It was once said that the Ijaw people practised idolatry, with the Crocodile being one of the deities worshipped. The crocodile is a deity worshipped by the people in certain towns in Bayelsa, leading to a taboo against killing crocodiles.
It also represents the Ijaw people’s rugged and amphibious nature, as seen in the Bayelsa Coat of Arms.
It is illegal for anyone to slaughter or injure crocodiles in the riverine communities of Ossiama, Egbopuloama, Aweama, Ogbunuana, and Koluama in the Sagbama and Southern Ijaw Local Government Areas of Bayelsa State.
According to a statement by the Amananaowei (monarch) of the Ossiamaowei Kingdom, which includes the first four communities, HRH (Chief) Bethany Amos Edike traced the age-old custom of not killing crocodiles to the mysterious Lake Adigbe, which the four communities share. We see crocodiles as deities – HRH Edike.
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How It Started
“It is said that Lake Adigbe is named after the priesthood of the lake, this awe-inspiring lake was discovered by a woman named Summu, who was fishing around the bush centuries ago before the earth lost her innocence.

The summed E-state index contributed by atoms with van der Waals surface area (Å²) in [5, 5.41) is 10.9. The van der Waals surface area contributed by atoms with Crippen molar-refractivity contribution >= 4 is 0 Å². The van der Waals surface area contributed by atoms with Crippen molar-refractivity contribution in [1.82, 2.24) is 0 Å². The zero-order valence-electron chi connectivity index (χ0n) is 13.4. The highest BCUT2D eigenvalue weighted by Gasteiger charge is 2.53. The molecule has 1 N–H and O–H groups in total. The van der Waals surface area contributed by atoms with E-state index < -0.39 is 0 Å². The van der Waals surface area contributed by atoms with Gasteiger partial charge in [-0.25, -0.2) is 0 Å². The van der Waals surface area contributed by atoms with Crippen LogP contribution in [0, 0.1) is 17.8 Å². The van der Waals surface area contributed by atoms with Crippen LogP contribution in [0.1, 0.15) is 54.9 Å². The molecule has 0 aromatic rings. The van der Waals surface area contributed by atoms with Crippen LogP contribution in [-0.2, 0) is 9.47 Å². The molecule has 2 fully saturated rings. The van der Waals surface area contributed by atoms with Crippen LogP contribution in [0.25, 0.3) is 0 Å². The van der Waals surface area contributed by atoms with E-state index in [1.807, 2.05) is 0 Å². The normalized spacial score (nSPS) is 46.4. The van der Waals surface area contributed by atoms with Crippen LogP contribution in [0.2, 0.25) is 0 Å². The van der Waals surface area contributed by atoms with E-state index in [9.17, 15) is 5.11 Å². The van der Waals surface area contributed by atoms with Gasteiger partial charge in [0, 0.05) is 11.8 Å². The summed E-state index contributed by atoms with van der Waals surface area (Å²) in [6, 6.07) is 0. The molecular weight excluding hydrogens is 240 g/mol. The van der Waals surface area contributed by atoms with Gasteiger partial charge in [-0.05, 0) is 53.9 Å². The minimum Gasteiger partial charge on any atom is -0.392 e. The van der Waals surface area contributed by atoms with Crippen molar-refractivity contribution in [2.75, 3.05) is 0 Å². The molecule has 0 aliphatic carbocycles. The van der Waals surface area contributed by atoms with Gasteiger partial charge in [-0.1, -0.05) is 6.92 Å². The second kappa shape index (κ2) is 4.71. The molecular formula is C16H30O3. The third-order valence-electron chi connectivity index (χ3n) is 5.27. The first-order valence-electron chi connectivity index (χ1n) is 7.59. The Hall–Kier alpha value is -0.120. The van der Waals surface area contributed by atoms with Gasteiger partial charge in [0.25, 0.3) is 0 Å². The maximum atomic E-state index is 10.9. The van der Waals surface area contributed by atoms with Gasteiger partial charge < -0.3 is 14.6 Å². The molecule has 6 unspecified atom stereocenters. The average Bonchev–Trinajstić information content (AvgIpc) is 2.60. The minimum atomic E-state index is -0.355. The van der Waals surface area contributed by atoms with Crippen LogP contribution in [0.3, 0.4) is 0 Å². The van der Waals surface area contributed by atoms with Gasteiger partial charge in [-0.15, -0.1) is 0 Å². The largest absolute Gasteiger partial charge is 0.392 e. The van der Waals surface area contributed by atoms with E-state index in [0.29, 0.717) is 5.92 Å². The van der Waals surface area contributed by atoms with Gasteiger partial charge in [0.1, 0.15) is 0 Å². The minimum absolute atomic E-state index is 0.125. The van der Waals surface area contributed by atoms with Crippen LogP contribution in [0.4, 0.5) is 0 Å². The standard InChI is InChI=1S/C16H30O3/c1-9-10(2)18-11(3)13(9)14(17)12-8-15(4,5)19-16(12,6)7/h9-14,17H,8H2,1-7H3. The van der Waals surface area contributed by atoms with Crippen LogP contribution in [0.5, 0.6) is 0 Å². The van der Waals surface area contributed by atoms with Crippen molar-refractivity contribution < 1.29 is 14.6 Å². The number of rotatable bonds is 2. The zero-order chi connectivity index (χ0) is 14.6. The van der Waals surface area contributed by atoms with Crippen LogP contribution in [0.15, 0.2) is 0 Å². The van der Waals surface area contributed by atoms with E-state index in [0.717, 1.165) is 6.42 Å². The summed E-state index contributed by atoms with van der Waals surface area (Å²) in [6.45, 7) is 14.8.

Towards evening that fateful day, Summu came across a very small fish hole with many fishes. The next morning, she and her seven daughters (she didn’t have a son) went to dig the small fish hole. Suddenly! …the earth trembled, a gust of wind uprooted several ancient trees in the dense forest, and thunder and lightning clashed in the red sky as the seemingly small fish hole erupted like a volcano.
“Summu and her seven daughters were petrified that they ran in different directions. As they ran, with the soles of their feet touching the back of their heads, the small fish hole erupted in seven different directions taken by the seven daughters. The seven daughters were never again to be seen by mortal eyes.
“The mother, Summu escaped from the lake to the present Apoi Creek which happens to be the only channel linking the lake to the river named after her,” he disclosed.
HRH Edike revealed that crocodiles (believed to be deities) guard the lake which vehemently prevented humans from fishing therein in time past.
Appeasing the gods
He also mentioned that: “The deities were eventually appeased by the priest of the lake using a juju called Okoroso. Now, humans are free to fish in the lake and put their hands in the lake without being harmed by the crocodiles.
“The friendly crocodiles, though seldom seen, warmly welcome indigenes and visitors alike to the serene, tropical ambience of the lake.
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“The crocodiles do not feed on the fish in the lake – another wonderful mystery of the enchanting Adigbe Lake, which portrays a harmonious relationship between man and nature.